September 22, 2009

Hinchey, Gillibrand Introduce Resolutions Honoring the Hudson River School Painters

Washington, DC -- Congressman Maurice Hinchey (D-NY) and U.S. Senator Kirsten Gillibrand this week introduced identical resolutions in the House and Senate, recognizing and honoring the painters of the Hudson River School -- a mid-19th century American art movement led by a group of landscape painters, whose aesthetic vision was influenced by the romantic movement.

"The Hudson River School painters helped share the natural beauty of the Hudson River Valley with the rest of the country and the world," Hinchey said. "The magnificence of this art is so powerful that it helped inspire the environmental movement in the United States and is credited with helping to encourage the development of the national park system.  Given the school's national significance, it's only fitting that we honor the painters of this extraordinary movement in both the House and Senate.  Passage of this resolution will appropriately honor the contributions they made to our country and help gain even more attention for these remarkable pieces of art."

"The artists of the Hudson River School used their skills and vision to highlight the natural beauty and breathtaking scenery of the Hudson River," said Gillibrand. "The paintings inspired by the waters and peaks of the Hudson are among the finest produced by American painters which continue to inspire new generations of artists and draw thousands of visitors to the region.  The resolution recognizes the artistic contribution of the region to the arts in America."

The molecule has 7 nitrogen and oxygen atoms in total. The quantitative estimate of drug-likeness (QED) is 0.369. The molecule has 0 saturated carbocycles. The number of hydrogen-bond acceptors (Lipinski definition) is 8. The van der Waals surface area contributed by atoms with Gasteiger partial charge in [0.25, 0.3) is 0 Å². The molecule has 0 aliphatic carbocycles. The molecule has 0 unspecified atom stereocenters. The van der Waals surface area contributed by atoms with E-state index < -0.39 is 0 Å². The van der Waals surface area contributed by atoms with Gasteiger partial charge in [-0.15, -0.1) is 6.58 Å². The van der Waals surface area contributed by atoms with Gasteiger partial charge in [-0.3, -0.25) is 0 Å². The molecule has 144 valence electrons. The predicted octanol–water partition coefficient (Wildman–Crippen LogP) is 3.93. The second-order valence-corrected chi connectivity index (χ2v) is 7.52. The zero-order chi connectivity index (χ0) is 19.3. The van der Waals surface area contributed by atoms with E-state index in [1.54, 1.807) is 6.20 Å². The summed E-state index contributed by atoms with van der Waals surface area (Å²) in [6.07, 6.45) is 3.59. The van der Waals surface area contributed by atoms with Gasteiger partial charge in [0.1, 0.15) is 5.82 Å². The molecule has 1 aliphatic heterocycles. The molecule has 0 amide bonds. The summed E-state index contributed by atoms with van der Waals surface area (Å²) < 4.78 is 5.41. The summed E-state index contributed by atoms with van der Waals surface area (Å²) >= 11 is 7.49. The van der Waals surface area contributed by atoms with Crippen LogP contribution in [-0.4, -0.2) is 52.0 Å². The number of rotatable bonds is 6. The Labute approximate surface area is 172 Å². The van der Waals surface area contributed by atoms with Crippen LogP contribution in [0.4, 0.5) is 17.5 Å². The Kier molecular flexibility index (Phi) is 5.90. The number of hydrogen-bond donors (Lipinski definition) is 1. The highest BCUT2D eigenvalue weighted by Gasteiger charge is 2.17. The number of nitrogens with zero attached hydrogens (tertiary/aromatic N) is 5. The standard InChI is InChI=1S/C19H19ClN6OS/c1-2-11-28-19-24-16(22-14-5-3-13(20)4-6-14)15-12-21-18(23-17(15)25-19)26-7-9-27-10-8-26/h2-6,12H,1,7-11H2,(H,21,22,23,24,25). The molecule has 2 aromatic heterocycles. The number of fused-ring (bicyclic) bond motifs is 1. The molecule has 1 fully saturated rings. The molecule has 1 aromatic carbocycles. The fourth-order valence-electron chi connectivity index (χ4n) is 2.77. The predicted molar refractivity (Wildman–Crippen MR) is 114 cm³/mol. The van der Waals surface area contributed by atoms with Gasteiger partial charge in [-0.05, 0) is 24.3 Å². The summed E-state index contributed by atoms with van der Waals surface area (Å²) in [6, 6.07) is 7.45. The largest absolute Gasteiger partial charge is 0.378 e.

Considered as the first school of American Art, the Hudson River School paintings are renowned for their striking naturalistic landscape and sweeping beauty of the Hudson River Valley and the surrounding New York areas, including the Catskill, Adirondack, and the White Mountains.  The paintings of those landscapes helped influence the environmental conservation movement and the establishment of the national park system under President Theodore Roosevelt.

The major Hudson River School painters included: Thomas Cole, Frederic Edwin Church, Asher Brown Durand, Jasper Francis Cropsey, Sanford Robinson Gifford, Albert Bierstadt, John Frederick Kensett, George Inness, Worthington Whittredge, and Thomas Moran.

In addition to natural landscapes, the painters depicted the Hudson River Valley during the opening of the Erie Canal which linked the Hudson River with the Great Lakes, and created a main trade route from New York that fostered the city's central place in the American economy.  The painters helped celebrate the ideals of American democracy, individuality, and progress while illustrating themes such as nature, conservation, civility, unity, education, family, chivalry, and development.

Hinchey recently secured $143,449 in funding from Congress for the Samuel Dorsky Museum of Art at SUNY New Paltz to host a Hudson River School exhibit that includes a large educational component for area schools, a symposium that brings in national scholars, and a publication.  Funds are also being used for the conservation of the paintings.  Prior to the exhibit opening in July, the museum had approximately 20 visitors each day.  The museum now has 80-100 visitors per day.

U.S. Senator Charles Schumer (D-NY) is an original cosponsor of the bill in the Senate.  U.S. Representatives Eliot Engel (D-NY), John Hall (D-NY), Eric Massa (D-NY), Scott Murphy (D-NY), and José Serrano (D-NY) are original cosponsors in the House.